Novel Plasma Fusion Concept Possible with Plasma Liner Experiment Nearing Completion

Assembly of the Plasma Liner Experiment (PLX) at Los Alamos National Laboratory is ongoing with the setting up of 18 of 36 plasma guns in a single-minded approach to realizing controlled nuclear fusion. The plasma guns are positioned on a spherical chamber, and fire supersonic jets of ionized gas inward to compress and heat a central gas target that helps as fusion fuel.

Half of the 36 supersonic plasma jets that will make up the Plasma Liner Experiment at Los Alamos National Laboratory have been installed. The remaining jets will be added and fully spherical plasma liner experiments will commence by the end of 2020. (Image credit: Los Alamos National Laboratory)

In the period in-between, experiments conducted with the newly fixed plasma guns are delivering fundamental data to develop simulations of colliding plasma jets, which are vital for comprehending and forming other controlled fusion schemes.

A majority of fusion experiments utilize either magnetic confinement, which depends on robust magnetic fields to hold a fusion plasma, or inertial confinement, which uses heat and compression to develop the circumstances for fusion.

The PLX machine integrates features of both magnetic confinement fusion schemes (for example, tokamaks) and inertial confinement machines such as the National Ignition Facility (NIF). The hybrid method, although less technologically developed than pure inertial or magnetic confinement concepts, may deliver a cheaper and less complicated fusion reactor development path.

Similar to tokamaks, the fuel plasma is magnetized to help alleviate losses of particles and thermal energy. Similar to inertial confinement machines, a heavy imploding shell (the plasma liner) quickly compresses and heats the fuel to attain fusion conditions. Rather than NIF's range of high-power lasers powering a solid capsule, the PLX depends on supersonic plasma jets fired from plasma guns.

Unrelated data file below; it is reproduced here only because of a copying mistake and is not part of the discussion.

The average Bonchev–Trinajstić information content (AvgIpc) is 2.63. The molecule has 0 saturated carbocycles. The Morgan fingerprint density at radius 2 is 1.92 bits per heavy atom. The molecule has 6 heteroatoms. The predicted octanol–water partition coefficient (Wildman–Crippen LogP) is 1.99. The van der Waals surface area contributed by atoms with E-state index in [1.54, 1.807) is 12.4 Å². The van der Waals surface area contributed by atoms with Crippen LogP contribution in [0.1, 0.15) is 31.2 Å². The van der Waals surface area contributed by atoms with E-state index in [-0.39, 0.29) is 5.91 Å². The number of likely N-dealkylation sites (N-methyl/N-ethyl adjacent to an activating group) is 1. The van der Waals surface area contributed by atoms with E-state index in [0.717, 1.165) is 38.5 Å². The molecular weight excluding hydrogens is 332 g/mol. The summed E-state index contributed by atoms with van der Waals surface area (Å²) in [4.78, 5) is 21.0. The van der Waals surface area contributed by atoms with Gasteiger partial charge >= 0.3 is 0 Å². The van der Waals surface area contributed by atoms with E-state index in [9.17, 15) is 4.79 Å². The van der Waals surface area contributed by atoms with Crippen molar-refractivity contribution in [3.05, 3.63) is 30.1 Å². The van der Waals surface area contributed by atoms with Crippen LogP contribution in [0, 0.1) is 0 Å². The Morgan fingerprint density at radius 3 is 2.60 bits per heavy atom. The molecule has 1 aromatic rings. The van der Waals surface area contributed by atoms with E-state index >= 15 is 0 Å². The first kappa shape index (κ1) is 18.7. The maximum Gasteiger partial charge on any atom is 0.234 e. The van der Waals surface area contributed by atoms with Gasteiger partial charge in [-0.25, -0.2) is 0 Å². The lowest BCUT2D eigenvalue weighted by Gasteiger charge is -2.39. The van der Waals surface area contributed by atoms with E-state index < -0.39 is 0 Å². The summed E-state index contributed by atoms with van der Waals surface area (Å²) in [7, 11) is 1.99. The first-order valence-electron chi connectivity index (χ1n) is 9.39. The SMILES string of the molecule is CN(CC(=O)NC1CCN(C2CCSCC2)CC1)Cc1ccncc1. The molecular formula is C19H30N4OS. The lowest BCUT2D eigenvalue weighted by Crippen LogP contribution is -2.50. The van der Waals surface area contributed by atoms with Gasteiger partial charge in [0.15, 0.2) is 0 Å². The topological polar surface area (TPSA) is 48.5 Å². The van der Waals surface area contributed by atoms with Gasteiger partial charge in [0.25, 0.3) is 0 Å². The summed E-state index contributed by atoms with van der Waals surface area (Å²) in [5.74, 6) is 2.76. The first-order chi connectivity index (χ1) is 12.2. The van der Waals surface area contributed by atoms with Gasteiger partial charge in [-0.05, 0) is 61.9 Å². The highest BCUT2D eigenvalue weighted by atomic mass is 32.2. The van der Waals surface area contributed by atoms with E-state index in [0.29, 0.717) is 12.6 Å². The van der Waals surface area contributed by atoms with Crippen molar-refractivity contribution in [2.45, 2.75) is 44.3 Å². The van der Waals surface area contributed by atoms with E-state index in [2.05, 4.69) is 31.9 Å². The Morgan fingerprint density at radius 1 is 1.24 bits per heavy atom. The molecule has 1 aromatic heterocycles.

The PLX has an extra benefit: Since the fusion fuel and liner are firstly injected as a gas, and the plasma guns are positioned comparatively far from the imploding fuel, the machine can be fired quickly without damage to the machine parts or the need for replacement of expensive machined targets.

We will conduct experiments this year to study the formation of a hemispherical liner with 18 guns installed. We hope to complete the installation of the remaining 18 guns in early 2020 and to be conducting fully spherical experiments by the end of 2020. This will allow us to measure the scaling of the liner ram pressure on stagnation as well as the liner uniformity, which are important metrics of the liner performance.

Dr Samuel Langendorf, Scientist, Experimental Physics Group, Los Alamos National Laboratory

Dr Langendorf is guiding the assembly of the PLX.

In its moderately completed state, the PLX guns are proving to be beneficial in studies that Dr Tom Byvank is performing on colliding plasmas.

Different models show discrepancies in the simulations of plasma collisions involving multiple ion species. Our experimental observations of these plasmas help to validate simulations that are important for understanding high-energy-density, supersonic plasmas encountered in astrophysics, aerodynamics and various plasma fusion machines, including the PLX magneto-inertial fusion approach and possibly also inertial confinement designs like the National Ignition Facility.

Dr Tom Byvank, Postdoc, Experimental Physics Group, Los Alamos National Laboratory


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